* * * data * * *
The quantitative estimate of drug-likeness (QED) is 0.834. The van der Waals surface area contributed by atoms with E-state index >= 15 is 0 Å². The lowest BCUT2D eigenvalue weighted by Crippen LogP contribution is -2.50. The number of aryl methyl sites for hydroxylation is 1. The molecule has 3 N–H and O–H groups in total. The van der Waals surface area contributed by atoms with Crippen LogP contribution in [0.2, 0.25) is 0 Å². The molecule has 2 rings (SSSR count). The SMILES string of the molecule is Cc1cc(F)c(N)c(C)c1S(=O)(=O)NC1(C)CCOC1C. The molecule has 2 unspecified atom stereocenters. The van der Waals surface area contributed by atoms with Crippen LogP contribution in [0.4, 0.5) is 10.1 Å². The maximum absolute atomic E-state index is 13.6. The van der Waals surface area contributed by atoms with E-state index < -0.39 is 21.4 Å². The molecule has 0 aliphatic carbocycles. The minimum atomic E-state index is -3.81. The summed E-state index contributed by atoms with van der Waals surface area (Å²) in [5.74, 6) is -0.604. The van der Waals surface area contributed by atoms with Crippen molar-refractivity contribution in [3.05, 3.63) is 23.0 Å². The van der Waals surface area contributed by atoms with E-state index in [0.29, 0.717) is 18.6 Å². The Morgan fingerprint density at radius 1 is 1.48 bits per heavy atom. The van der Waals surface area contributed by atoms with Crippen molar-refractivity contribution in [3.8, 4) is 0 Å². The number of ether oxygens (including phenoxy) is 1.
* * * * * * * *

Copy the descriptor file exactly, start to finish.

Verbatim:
The quantitative estimate of drug-likeness (QED) is 0.834. The van der Waals surface area contributed by atoms with E-state index >= 15 is 0 Å². The lowest BCUT2D eigenvalue weighted by Crippen LogP contribution is -2.50. The number of aryl methyl sites for hydroxylation is 1. The molecule has 3 N–H and O–H groups in total. The van der Waals surface area contributed by atoms with Crippen LogP contribution in [0.2, 0.25) is 0 Å². The molecule has 2 rings (SSSR count). The SMILES string of the molecule is Cc1cc(F)c(N)c(C)c1S(=O)(=O)NC1(C)CCOC1C. The molecule has 2 unspecified atom stereocenters. The van der Waals surface area contributed by atoms with Crippen LogP contribution in [0.4, 0.5) is 10.1 Å². The maximum absolute atomic E-state index is 13.6. The van der Waals surface area contributed by atoms with E-state index < -0.39 is 21.4 Å². The molecule has 0 aliphatic carbocycles. The minimum atomic E-state index is -3.81. The summed E-state index contributed by atoms with van der Waals surface area (Å²) in [5.74, 6) is -0.604. The van der Waals surface area contributed by atoms with Crippen molar-refractivity contribution in [3.05, 3.63) is 23.0 Å². The van der Waals surface area contributed by atoms with E-state index in [0.29, 0.717) is 18.6 Å². The Morgan fingerprint density at radius 1 is 1.48 bits per heavy atom. The van der Waals surface area contributed by atoms with Crippen molar-refractivity contribution in [3.8, 4) is 0 Å². The number of ether oxygens (including phenoxy) is 1.